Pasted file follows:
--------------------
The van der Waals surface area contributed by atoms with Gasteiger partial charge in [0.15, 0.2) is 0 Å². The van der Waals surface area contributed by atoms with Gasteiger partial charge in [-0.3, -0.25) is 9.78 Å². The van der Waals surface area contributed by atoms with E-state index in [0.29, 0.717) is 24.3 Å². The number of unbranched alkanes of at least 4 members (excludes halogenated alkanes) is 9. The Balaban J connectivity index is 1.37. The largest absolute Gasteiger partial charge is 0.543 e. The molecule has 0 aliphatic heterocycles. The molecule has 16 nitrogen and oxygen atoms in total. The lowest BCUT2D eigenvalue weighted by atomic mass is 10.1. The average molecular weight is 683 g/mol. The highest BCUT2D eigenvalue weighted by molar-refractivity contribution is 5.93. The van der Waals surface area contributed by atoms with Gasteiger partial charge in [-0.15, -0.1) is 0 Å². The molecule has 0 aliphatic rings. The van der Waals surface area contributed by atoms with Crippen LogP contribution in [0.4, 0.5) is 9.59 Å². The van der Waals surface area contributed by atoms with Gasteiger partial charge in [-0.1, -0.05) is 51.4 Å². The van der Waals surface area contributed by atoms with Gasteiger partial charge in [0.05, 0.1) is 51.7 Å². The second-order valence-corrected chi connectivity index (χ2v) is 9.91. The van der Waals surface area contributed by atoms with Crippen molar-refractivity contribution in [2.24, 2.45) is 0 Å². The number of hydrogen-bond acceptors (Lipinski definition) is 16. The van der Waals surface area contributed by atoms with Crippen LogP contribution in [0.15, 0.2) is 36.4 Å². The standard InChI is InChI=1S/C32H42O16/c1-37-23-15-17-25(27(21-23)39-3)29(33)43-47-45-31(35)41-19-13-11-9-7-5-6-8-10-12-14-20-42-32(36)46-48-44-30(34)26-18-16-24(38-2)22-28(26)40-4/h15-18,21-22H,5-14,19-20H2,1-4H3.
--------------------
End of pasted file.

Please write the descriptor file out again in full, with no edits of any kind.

The van der Waals surface area contributed by atoms with Gasteiger partial charge in [0.15, 0.2) is 0 Å². The van der Waals surface area contributed by atoms with Gasteiger partial charge in [-0.3, -0.25) is 9.78 Å². The van der Waals surface area contributed by atoms with E-state index in [0.29, 0.717) is 24.3 Å². The number of unbranched alkanes of at least 4 members (excludes halogenated alkanes) is 9. The Balaban J connectivity index is 1.37. The largest absolute Gasteiger partial charge is 0.543 e. The molecule has 0 aliphatic heterocycles. The molecule has 16 nitrogen and oxygen atoms in total. The lowest BCUT2D eigenvalue weighted by atomic mass is 10.1. The average molecular weight is 683 g/mol. The highest BCUT2D eigenvalue weighted by molar-refractivity contribution is 5.93. The van der Waals surface area contributed by atoms with Gasteiger partial charge in [-0.15, -0.1) is 0 Å². The molecule has 0 aliphatic rings. The van der Waals surface area contributed by atoms with Crippen LogP contribution in [0.4, 0.5) is 9.59 Å². The van der Waals surface area contributed by atoms with Gasteiger partial charge in [-0.1, -0.05) is 51.4 Å². The van der Waals surface area contributed by atoms with Gasteiger partial charge in [0.05, 0.1) is 51.7 Å². The second-order valence-corrected chi connectivity index (χ2v) is 9.91. The van der Waals surface area contributed by atoms with Crippen molar-refractivity contribution in [2.24, 2.45) is 0 Å². The number of hydrogen-bond acceptors (Lipinski definition) is 16. The van der Waals surface area contributed by atoms with Crippen LogP contribution in [0.15, 0.2) is 36.4 Å². The standard InChI is InChI=1S/C32H42O16/c1-37-23-15-17-25(27(21-23)39-3)29(33)43-47-45-31(35)41-19-13-11-9-7-5-6-8-10-12-14-20-42-32(36)46-48-44-30(34)26-18-16-24(38-2)22-28(26)40-4/h15-18,21-22H,5-14,19-20H2,1-4H3.